Workplace Incivility and Its Effects on Value Congruence, Recovery-Stress-State and the Intention to Quit


Negative social interactions, such as workplace incivility, show a strong connection to work-related negative outcomes, such as exhaustion or intention to quit. Despite being aware of the important role of incivility in employees’ working life, there is still a lack of research on moderators and mediators in the relationship of incivility and work-related outcomes. In the present study, the moderating roles of stress, recovery and value incongruence on the relationship of incivility with intention to quit are analyzed. We approach this research question using following the theoretical concepts of the Risk Management Model and the dysempowerment theory. The study was prepared as online study. With the data of 371 participants the research question was investigated with a structural equation model (SEM). The overall fit of the modified structural model was satisfying. Supervisor incivility has significant negative effects on the experience of value congruence as well as stress and recovery at the workplace. This in turn leads to a higher intention to leave the organization. Coworker incivility showed a strong relation to supervisor incivility but showed only a significant effect on work-related recovery. The current research represents an important step in developing an understanding of the effects of workplace incivility on the employee’s value congruence, experience of stress, recovery and the intention to quit.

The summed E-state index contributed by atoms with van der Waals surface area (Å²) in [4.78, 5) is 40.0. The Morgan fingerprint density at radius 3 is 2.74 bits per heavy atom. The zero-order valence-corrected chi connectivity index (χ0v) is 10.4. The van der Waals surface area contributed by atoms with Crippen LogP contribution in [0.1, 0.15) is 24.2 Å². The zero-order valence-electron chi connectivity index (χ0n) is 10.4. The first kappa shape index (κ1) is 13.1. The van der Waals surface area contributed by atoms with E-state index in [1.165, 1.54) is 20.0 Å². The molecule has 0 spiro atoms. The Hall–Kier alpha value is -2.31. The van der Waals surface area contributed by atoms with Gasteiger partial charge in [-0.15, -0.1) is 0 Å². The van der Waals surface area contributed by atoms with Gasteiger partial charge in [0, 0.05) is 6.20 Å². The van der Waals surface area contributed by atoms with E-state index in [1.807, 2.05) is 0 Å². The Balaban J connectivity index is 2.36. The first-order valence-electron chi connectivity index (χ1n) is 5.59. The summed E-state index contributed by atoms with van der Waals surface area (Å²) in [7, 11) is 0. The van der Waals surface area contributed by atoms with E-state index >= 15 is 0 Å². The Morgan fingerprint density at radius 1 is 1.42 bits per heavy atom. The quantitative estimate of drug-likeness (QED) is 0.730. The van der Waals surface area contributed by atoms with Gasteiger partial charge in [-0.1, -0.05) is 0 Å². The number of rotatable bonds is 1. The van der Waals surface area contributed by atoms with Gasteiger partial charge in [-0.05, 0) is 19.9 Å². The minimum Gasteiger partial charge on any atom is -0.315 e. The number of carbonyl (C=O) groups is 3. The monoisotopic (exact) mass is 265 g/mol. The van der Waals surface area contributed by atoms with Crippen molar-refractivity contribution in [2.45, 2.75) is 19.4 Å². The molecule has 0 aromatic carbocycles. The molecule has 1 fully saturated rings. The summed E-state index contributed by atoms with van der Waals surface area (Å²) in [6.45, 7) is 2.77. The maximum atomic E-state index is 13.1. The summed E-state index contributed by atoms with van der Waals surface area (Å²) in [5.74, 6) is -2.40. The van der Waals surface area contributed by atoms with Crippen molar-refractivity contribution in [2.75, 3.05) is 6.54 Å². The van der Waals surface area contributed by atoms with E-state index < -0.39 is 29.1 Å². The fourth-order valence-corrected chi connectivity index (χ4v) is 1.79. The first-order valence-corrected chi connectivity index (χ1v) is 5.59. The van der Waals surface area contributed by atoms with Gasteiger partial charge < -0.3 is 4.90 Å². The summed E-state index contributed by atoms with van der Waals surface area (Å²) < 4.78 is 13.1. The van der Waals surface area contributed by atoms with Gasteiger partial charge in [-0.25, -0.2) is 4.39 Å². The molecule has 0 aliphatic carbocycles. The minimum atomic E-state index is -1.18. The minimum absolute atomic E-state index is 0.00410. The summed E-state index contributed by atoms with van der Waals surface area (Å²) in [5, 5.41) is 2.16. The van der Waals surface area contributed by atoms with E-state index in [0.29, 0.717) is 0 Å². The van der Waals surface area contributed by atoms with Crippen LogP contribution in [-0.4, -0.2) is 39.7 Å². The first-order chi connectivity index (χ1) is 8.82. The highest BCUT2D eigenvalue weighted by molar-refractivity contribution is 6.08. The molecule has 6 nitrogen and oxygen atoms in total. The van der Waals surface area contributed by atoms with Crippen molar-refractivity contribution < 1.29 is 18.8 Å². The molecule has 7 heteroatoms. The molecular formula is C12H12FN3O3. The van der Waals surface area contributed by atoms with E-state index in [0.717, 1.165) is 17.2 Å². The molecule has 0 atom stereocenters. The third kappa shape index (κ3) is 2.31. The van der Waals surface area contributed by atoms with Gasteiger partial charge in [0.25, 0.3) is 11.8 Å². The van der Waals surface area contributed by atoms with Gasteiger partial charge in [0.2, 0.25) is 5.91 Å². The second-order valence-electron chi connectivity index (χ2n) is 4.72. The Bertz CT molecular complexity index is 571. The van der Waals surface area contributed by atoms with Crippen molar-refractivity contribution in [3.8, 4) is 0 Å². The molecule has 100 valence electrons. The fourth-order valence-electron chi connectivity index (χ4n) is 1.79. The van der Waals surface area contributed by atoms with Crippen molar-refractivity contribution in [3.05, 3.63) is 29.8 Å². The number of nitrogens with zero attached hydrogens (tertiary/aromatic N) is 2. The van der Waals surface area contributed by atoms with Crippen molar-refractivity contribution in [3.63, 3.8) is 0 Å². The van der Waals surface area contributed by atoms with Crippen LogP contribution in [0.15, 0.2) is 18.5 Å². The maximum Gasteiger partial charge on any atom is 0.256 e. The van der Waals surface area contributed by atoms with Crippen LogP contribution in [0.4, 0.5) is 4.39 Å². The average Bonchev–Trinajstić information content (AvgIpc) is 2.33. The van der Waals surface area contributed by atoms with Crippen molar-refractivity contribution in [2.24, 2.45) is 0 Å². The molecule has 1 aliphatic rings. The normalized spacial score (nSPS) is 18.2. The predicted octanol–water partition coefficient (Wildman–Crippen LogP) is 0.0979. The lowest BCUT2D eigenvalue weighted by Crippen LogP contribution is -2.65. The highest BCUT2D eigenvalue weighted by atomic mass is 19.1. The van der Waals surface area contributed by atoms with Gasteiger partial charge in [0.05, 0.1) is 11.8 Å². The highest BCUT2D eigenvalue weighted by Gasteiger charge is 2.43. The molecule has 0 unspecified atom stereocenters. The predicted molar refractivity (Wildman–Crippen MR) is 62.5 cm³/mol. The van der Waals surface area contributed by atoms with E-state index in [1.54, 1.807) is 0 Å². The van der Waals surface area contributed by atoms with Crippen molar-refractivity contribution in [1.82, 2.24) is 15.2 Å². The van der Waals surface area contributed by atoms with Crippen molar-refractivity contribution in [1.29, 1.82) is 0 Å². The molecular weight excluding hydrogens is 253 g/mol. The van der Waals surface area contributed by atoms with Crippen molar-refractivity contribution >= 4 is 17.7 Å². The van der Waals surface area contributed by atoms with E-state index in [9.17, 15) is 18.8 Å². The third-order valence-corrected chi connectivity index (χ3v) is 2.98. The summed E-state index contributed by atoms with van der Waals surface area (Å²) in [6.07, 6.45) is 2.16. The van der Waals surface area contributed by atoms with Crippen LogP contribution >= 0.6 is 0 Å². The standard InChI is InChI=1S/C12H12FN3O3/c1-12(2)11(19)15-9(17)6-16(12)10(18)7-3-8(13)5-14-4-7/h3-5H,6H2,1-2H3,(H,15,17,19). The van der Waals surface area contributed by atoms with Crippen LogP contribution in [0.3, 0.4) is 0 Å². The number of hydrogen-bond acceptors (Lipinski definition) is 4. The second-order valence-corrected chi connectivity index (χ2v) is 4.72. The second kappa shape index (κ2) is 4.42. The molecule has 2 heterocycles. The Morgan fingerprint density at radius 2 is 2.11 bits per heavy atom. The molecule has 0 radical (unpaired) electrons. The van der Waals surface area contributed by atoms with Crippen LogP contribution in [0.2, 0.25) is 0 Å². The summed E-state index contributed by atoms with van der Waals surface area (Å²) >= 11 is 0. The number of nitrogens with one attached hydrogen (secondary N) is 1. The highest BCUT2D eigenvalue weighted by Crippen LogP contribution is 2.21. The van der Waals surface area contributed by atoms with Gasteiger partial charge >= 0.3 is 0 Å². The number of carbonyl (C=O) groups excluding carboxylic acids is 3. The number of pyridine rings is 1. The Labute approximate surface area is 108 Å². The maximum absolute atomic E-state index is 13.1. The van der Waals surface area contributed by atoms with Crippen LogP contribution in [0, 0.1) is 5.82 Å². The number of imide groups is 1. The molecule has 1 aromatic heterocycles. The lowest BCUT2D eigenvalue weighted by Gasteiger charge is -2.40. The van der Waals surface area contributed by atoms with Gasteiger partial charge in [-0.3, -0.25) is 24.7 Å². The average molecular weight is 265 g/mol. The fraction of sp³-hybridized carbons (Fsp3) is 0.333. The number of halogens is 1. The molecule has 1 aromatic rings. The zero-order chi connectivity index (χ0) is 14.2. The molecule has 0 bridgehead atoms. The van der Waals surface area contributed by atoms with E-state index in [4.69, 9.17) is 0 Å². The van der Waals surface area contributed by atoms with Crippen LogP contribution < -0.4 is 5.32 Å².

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Jiménez, P. , Dunkl, A. and Peißl, S. (2015) Workplace Incivility and Its Effects on Value Congruence, Recovery-Stress-State and the Intention to Quit. Psychology, 6, 1930-1939. doi: 10.4236/psych.2015.614190.

Conflicts of Interest

The authors declare no conflicts of interest.


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